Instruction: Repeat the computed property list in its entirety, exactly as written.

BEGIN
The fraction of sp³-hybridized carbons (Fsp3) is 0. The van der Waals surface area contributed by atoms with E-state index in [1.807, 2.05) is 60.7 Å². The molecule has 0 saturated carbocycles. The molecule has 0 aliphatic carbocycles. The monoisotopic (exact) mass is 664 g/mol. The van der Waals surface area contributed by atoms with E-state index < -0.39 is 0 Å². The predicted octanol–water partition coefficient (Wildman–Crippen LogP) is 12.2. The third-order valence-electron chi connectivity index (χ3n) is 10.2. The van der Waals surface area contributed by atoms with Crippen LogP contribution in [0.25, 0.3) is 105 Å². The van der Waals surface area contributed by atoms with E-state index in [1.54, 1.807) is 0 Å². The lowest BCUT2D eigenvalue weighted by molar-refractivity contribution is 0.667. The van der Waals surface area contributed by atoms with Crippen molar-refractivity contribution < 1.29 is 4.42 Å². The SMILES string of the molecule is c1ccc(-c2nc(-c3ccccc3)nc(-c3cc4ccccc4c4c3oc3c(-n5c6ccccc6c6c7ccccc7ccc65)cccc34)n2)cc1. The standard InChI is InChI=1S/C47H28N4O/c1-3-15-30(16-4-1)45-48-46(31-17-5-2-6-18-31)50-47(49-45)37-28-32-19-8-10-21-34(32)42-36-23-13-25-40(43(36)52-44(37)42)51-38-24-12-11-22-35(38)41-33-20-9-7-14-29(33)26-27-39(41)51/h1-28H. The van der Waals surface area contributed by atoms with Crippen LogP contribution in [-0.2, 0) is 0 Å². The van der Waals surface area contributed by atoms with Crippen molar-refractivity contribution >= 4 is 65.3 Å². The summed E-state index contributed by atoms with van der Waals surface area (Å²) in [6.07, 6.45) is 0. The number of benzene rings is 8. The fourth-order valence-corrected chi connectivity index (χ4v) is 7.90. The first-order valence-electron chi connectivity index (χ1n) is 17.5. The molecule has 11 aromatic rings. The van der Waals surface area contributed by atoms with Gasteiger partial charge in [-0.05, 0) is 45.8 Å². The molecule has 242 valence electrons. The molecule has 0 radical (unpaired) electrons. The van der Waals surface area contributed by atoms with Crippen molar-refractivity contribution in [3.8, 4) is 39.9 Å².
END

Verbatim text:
The fraction of sp³-hybridized carbons (Fsp3) is 0. The van der Waals surface area contributed by atoms with E-state index in [1.807, 2.05) is 60.7 Å². The molecule has 0 saturated carbocycles. The molecule has 0 aliphatic carbocycles. The monoisotopic (exact) mass is 664 g/mol. The van der Waals surface area contributed by atoms with E-state index < -0.39 is 0 Å². The predicted octanol–water partition coefficient (Wildman–Crippen LogP) is 12.2. The third-order valence-electron chi connectivity index (χ3n) is 10.2. The van der Waals surface area contributed by atoms with Crippen LogP contribution in [0.25, 0.3) is 105 Å². The van der Waals surface area contributed by atoms with E-state index in [1.54, 1.807) is 0 Å². The lowest BCUT2D eigenvalue weighted by molar-refractivity contribution is 0.667. The van der Waals surface area contributed by atoms with Crippen molar-refractivity contribution < 1.29 is 4.42 Å². The SMILES string of the molecule is c1ccc(-c2nc(-c3ccccc3)nc(-c3cc4ccccc4c4c3oc3c(-n5c6ccccc6c6c7ccccc7ccc65)cccc34)n2)cc1. The standard InChI is InChI=1S/C47H28N4O/c1-3-15-30(16-4-1)45-48-46(31-17-5-2-6-18-31)50-47(49-45)37-28-32-19-8-10-21-34(32)42-36-23-13-25-40(43(36)52-44(37)42)51-38-24-12-11-22-35(38)41-33-20-9-7-14-29(33)26-27-39(41)51/h1-28H. The van der Waals surface area contributed by atoms with Crippen LogP contribution in [-0.2, 0) is 0 Å². The van der Waals surface area contributed by atoms with Crippen molar-refractivity contribution >= 4 is 65.3 Å². The summed E-state index contributed by atoms with van der Waals surface area (Å²) in [6.07, 6.45) is 0. The number of benzene rings is 8. The fourth-order valence-corrected chi connectivity index (χ4v) is 7.90. The first-order valence-electron chi connectivity index (χ1n) is 17.5. The molecule has 11 aromatic rings. The van der Waals surface area contributed by atoms with Gasteiger partial charge in [-0.05, 0) is 45.8 Å². The molecule has 242 valence electrons. The molecule has 0 radical (unpaired) electrons. The van der Waals surface area contributed by atoms with Crippen molar-refractivity contribution in [3.8, 4) is 39.9 Å².